On the holiday, the first of the feast of Passover, the Samaritans gathered to- together, and the priest Aqibun said to his nephew Levi ibn Finhas, "Rise and read : (Ex. 12.21f.) 'And Moses called to all the elders of Israel...'." And Levi rose and read until he came to "and you shall take a bunch of hyssop ('ezob)" where instead of 'ezob he read sa'tar, in accordance with the change made by Dusis. When the Samaritans contradicted him, Levi rejoined, "No, the correct reading is what God has said through Dusis — peace be upon him — : sa'tar; and you are all impudent rascals when you deny the prophethood of Dusis and change the holidays and use a substitute for the great name YHWH, and send men in pursuit of the Second Prophet, whom God had sent forth from Mount Sinai. Woe unto you from God !" At this point the people said, "He is become an unbeliever," and his uncle the chief shouted saying, "Kill him !" So Levi ran off and the Samaritans chased him to the border of Joseph's field. They pelted him thickly with stones until he died, and they piled a mound of stones over him, which to this day is known as "Miisawiyyah (= Mosaic) Levi".

When the men who were with Levi saw what had happened to him, they kept their matter secret, and misled a group to join them in believing in Dusis, and when they became great in number, they went to a town near Jerusalem out of fear of the Samaritans.

After Levi was stoned, these men took palm branches' and dipped them in Levi's blood, saying, "This is the one of whom God has said, (Dt. 19.10) 'And you shall not spill innocent blood in the midst of your land." What was Levi's sin that he should have been stoned ? Yet when he testified that Dusis was a prophet, he was killed.' And they took faulty Scrolls of Scripture (asfar, pi. of sifr) and put palm branches inside them and resolved among themselves that anyone who desired to look at Levi's palm branches and read the manuscript of Dusis would have to fast for seven days and nights before he looked at them. They said that the dead would rise soon, or else Dusis was not a prophet, because he died (prematurely) at the age of twenty-eight years of starvation and thirst, and the dogs ate him after his death, and Levi, his first martyr, was stoned (also prematurely) in Joseph's field.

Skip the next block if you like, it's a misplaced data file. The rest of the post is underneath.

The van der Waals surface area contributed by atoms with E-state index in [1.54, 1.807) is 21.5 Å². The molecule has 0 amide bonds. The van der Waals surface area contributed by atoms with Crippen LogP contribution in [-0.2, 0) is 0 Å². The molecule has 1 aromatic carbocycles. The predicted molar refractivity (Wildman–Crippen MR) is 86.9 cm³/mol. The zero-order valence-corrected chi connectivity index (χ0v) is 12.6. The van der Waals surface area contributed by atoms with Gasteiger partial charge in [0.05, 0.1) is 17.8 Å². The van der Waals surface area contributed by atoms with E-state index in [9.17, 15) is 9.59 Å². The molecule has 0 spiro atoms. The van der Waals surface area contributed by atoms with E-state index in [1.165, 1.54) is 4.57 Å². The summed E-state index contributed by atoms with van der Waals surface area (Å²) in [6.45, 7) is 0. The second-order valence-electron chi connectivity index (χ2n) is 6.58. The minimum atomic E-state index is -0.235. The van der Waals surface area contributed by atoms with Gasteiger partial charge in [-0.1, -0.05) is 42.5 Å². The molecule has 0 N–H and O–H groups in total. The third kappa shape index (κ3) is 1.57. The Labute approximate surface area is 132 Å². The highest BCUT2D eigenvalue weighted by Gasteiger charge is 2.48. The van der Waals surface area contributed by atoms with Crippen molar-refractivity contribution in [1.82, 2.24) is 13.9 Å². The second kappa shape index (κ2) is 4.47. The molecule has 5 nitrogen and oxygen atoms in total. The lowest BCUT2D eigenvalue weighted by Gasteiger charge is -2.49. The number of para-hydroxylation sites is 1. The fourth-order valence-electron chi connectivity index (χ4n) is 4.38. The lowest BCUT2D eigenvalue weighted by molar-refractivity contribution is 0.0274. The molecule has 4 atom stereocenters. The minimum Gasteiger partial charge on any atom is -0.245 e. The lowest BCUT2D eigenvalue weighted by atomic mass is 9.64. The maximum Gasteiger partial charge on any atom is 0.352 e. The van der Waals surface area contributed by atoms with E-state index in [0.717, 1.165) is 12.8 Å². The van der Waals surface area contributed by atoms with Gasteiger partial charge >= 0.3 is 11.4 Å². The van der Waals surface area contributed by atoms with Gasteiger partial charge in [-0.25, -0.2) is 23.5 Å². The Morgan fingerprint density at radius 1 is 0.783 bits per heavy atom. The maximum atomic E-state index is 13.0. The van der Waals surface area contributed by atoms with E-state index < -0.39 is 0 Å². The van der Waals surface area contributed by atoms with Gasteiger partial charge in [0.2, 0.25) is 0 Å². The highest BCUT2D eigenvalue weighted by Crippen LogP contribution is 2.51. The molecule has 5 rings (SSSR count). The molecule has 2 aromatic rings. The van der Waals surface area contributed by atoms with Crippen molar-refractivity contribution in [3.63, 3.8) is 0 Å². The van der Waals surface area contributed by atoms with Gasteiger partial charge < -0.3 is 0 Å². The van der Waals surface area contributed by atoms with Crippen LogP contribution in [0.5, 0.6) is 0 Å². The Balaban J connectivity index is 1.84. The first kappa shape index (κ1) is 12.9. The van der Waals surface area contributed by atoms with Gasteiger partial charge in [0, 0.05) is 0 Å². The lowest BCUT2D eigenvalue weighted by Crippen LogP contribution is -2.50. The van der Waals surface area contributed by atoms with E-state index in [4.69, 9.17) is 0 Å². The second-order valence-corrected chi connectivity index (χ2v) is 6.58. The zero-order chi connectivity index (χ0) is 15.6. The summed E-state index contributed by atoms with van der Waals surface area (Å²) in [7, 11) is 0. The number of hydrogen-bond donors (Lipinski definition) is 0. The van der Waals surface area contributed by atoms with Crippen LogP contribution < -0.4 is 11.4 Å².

They cropped their hair and performed all their prayers in water. Because of their veneration of (the cleansing properties of) water, they would cover their bodies (with clothing) before entering it.« They did not travel from house to house on the on the Sabbath day, and would celebrate a feast only on the Sabbath day, even if this involved moving it from its proper time to another. They did not take their hands out of their sleeves. When one of died, they girdled him with a sturdy belt, and put a staff in his hand and sandals on his feet, for they said, "When we arise from the tomb, we will arise in haste." And it is said that they believed that as soon as a dead man is buried, he arises from the grave and goes to Paradise. All these rules were established by Dusis — may God curse him ! [Nemoy translation of Abu'l Fath in Arabic in Isser's Dositheus p. 77 - 79]